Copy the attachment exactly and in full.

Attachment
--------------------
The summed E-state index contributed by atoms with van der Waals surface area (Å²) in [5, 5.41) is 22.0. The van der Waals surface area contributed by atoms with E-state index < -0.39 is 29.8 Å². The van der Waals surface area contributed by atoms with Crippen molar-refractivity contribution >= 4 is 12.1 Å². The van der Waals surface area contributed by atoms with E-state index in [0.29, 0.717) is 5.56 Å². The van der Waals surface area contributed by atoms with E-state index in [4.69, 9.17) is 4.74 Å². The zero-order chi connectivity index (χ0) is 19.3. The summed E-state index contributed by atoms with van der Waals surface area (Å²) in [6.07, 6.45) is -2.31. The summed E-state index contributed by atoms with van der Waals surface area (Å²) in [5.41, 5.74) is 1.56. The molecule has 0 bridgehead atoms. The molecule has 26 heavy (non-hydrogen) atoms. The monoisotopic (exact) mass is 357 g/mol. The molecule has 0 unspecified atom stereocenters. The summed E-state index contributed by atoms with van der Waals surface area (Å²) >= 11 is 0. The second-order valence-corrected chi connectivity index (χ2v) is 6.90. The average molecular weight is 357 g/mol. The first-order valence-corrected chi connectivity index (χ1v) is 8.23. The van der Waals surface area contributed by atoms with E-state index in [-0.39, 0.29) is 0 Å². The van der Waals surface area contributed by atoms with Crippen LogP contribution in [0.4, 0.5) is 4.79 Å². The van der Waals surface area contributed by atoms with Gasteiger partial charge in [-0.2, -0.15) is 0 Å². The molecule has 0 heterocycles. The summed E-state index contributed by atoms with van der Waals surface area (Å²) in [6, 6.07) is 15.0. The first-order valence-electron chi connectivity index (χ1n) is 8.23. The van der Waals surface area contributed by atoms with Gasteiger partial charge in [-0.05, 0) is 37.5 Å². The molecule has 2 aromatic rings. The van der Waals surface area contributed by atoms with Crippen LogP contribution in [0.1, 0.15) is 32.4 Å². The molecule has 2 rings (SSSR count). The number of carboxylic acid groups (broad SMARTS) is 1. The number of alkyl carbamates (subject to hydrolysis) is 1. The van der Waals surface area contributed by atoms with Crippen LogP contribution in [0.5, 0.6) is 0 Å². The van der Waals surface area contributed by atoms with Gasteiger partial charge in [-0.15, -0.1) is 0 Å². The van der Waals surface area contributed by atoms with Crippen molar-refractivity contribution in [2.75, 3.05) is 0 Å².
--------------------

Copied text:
The summed E-state index contributed by atoms with van der Waals surface area (Å²) in [5, 5.41) is 22.0. The van der Waals surface area contributed by atoms with E-state index < -0.39 is 29.8 Å². The van der Waals surface area contributed by atoms with Crippen molar-refractivity contribution >= 4 is 12.1 Å². The van der Waals surface area contributed by atoms with E-state index in [0.29, 0.717) is 5.56 Å². The van der Waals surface area contributed by atoms with E-state index in [4.69, 9.17) is 4.74 Å². The zero-order chi connectivity index (χ0) is 19.3. The summed E-state index contributed by atoms with van der Waals surface area (Å²) in [6.07, 6.45) is -2.31. The summed E-state index contributed by atoms with van der Waals surface area (Å²) in [5.41, 5.74) is 1.56. The molecule has 0 bridgehead atoms. The molecule has 26 heavy (non-hydrogen) atoms. The monoisotopic (exact) mass is 357 g/mol. The molecule has 0 unspecified atom stereocenters. The summed E-state index contributed by atoms with van der Waals surface area (Å²) >= 11 is 0. The second-order valence-corrected chi connectivity index (χ2v) is 6.90. The average molecular weight is 357 g/mol. The first-order valence-corrected chi connectivity index (χ1v) is 8.23. The van der Waals surface area contributed by atoms with E-state index in [-0.39, 0.29) is 0 Å². The van der Waals surface area contributed by atoms with Crippen LogP contribution in [0.4, 0.5) is 4.79 Å². The van der Waals surface area contributed by atoms with Gasteiger partial charge in [-0.2, -0.15) is 0 Å². The molecule has 0 heterocycles. The summed E-state index contributed by atoms with van der Waals surface area (Å²) in [6, 6.07) is 15.0. The first-order valence-electron chi connectivity index (χ1n) is 8.23. The van der Waals surface area contributed by atoms with Gasteiger partial charge in [-0.05, 0) is 37.5 Å². The molecule has 2 aromatic rings. The van der Waals surface area contributed by atoms with Crippen LogP contribution in [0.1, 0.15) is 32.4 Å². The molecule has 2 rings (SSSR count). The number of carboxylic acid groups (broad SMARTS) is 1. The number of alkyl carbamates (subject to hydrolysis) is 1. The van der Waals surface area contributed by atoms with Crippen LogP contribution in [0.5, 0.6) is 0 Å². The van der Waals surface area contributed by atoms with Gasteiger partial charge in [-0.15, -0.1) is 0 Å². The van der Waals surface area contributed by atoms with Crippen molar-refractivity contribution in [2.75, 3.05) is 0 Å².